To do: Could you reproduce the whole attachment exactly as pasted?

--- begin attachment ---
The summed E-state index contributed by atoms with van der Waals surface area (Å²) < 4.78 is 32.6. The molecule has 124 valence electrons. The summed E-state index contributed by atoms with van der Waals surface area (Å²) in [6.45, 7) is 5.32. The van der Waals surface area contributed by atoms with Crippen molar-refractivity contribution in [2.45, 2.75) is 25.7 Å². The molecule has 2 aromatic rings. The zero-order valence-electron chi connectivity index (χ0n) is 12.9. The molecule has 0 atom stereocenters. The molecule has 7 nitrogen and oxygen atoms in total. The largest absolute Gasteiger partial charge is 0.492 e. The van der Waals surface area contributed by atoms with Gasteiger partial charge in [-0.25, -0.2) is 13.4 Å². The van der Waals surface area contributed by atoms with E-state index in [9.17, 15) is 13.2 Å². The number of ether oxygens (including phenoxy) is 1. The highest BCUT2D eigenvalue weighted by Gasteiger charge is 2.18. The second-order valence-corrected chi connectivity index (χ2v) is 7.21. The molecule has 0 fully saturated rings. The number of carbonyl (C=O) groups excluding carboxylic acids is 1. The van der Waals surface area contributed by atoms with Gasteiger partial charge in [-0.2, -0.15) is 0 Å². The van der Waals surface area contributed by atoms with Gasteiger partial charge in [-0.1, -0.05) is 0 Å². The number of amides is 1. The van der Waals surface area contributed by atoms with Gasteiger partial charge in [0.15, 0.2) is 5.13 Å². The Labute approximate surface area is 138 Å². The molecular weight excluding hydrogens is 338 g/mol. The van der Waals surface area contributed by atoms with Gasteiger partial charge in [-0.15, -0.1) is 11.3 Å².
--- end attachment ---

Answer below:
The summed E-state index contributed by atoms with van der Waals surface area (Å²) < 4.78 is 32.6. The molecule has 124 valence electrons. The summed E-state index contributed by atoms with van der Waals surface area (Å²) in [6.45, 7) is 5.32. The van der Waals surface area contributed by atoms with Crippen molar-refractivity contribution in [2.45, 2.75) is 25.7 Å². The molecule has 2 aromatic rings. The zero-order valence-electron chi connectivity index (χ0n) is 12.9. The molecule has 0 atom stereocenters. The molecule has 7 nitrogen and oxygen atoms in total. The largest absolute Gasteiger partial charge is 0.492 e. The van der Waals surface area contributed by atoms with Gasteiger partial charge in [-0.25, -0.2) is 13.4 Å². The van der Waals surface area contributed by atoms with E-state index in [9.17, 15) is 13.2 Å². The number of ether oxygens (including phenoxy) is 1. The highest BCUT2D eigenvalue weighted by Gasteiger charge is 2.18. The second-order valence-corrected chi connectivity index (χ2v) is 7.21. The molecule has 0 fully saturated rings. The number of carbonyl (C=O) groups excluding carboxylic acids is 1. The van der Waals surface area contributed by atoms with Gasteiger partial charge in [-0.2, -0.15) is 0 Å². The van der Waals surface area contributed by atoms with Gasteiger partial charge in [-0.1, -0.05) is 0 Å². The number of amides is 1. The van der Waals surface area contributed by atoms with Gasteiger partial charge in [0.15, 0.2) is 5.13 Å². The Labute approximate surface area is 138 Å². The molecular weight excluding hydrogens is 338 g/mol. The van der Waals surface area contributed by atoms with Gasteiger partial charge in [-0.15, -0.1) is 11.3 Å².